Tuesday, June 3, 2008

Not the rose of your misspent youth!

Chef Scotty came over on Sunday, and he recounted a banquet he threw for a bunch of good ol' boys, in the awl bidness. He had paired the wines with the courses, and he greeted the execs at the door with a glass of chilled rosé.

Eyebrows were raised. Looks were askance. "Gotta beer?" was a typical response. He held firm. But Texas boys of a certain age are just going to have that reaction to rosé. In our misspent youth, we guzzled saccharine sweet rosé like it was kool-ade. What was it called, Mateus? Boone's Farm? I think it came in a cute bottle, always a prerequisite for wine selection.

Even until recently, I have personally been biased against rosés. When Gladys and I visited Napa in January, we went o the Sattui winery, and the tour host offered a glass of this rosato, the 2006 North Coast rosato. Gladys and I both had to be talked in to trying it.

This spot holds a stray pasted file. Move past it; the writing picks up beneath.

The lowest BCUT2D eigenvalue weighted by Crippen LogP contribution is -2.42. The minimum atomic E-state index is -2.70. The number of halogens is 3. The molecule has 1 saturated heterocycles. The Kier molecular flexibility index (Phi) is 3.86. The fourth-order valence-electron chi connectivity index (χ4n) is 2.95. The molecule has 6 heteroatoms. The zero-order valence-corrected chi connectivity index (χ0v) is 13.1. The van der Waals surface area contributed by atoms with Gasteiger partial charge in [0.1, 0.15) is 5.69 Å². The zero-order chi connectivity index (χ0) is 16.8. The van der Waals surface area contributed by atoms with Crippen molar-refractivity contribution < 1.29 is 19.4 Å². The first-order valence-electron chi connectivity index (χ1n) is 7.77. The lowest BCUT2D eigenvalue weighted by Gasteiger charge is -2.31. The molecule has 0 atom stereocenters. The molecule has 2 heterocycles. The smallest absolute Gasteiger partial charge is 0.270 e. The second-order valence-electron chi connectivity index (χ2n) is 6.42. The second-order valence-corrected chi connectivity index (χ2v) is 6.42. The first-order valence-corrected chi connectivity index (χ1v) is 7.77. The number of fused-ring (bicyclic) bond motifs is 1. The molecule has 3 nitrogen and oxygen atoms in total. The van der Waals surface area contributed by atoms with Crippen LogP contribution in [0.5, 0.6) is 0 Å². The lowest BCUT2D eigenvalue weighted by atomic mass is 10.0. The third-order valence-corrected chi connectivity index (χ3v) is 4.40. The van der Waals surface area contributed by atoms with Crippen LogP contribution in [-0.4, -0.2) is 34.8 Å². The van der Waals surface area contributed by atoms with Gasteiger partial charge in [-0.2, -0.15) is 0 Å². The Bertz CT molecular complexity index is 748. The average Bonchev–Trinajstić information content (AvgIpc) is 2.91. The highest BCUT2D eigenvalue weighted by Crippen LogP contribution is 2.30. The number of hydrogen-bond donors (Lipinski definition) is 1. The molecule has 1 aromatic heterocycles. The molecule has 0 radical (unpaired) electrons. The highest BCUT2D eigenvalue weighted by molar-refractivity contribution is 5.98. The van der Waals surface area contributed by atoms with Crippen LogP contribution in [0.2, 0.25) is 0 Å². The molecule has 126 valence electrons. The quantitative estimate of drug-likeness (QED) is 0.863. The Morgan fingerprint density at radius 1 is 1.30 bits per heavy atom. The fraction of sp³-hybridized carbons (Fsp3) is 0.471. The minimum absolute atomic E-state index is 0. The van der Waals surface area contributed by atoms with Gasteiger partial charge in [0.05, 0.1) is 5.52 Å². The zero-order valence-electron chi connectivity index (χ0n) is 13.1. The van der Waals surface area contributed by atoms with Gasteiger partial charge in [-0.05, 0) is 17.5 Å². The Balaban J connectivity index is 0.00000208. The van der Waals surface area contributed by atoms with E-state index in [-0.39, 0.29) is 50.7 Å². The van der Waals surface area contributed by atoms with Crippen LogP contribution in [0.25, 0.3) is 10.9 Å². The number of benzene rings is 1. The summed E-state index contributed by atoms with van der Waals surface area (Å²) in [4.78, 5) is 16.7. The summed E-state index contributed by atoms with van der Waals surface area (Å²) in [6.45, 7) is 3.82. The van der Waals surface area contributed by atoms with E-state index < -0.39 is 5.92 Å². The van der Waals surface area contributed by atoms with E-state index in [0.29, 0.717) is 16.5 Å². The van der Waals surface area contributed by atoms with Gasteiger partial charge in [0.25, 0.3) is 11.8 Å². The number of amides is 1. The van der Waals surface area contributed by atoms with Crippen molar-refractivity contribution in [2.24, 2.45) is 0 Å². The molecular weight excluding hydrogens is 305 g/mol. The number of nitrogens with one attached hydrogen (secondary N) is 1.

Really spectacular! Chef Scotty's story reminded me we had this in our "cellar" (no one really has cellars in Houston, we have wine rooms). I am going to chill it and savor it. I remember that it was crisp, dry, just a hint of sweetness, and a delicious slightly acrid flavor like the dusty residue of crushed grape pips. I notice that the winery took the precaution of putting the word "dry" on the label.

Chef Scotty says the awlmen loved the rosé. He said the topper though was when he told them that all the wines he served were CostCo's proprietary line of meritage wines, Cameron Hughes, which are all priced around $10 or so. Even in these flush times, awlmen love a bargain.Even in these flush times, awlmen love a bargain. - Posted by Enrico Hale

1 comment:

Personal Wine said...

Hee-larious Enrico! Great post. I thought most awlmen (oil men) drank Guiness.

Another rose that seems to be popular with the chic crowd is Sofia Coppola's Rose. Its crisp and doesn't need to be served at absolute zero which is a good indication of its quality...

And for those of you who want to know how white zinfandel is made, its not pink die that's added. In fact its the skins of the grape that are left to sit at crush time with the juice overnight. The skins leave tannins that make the wine pinkish from the robust and full-body zinfandel grape...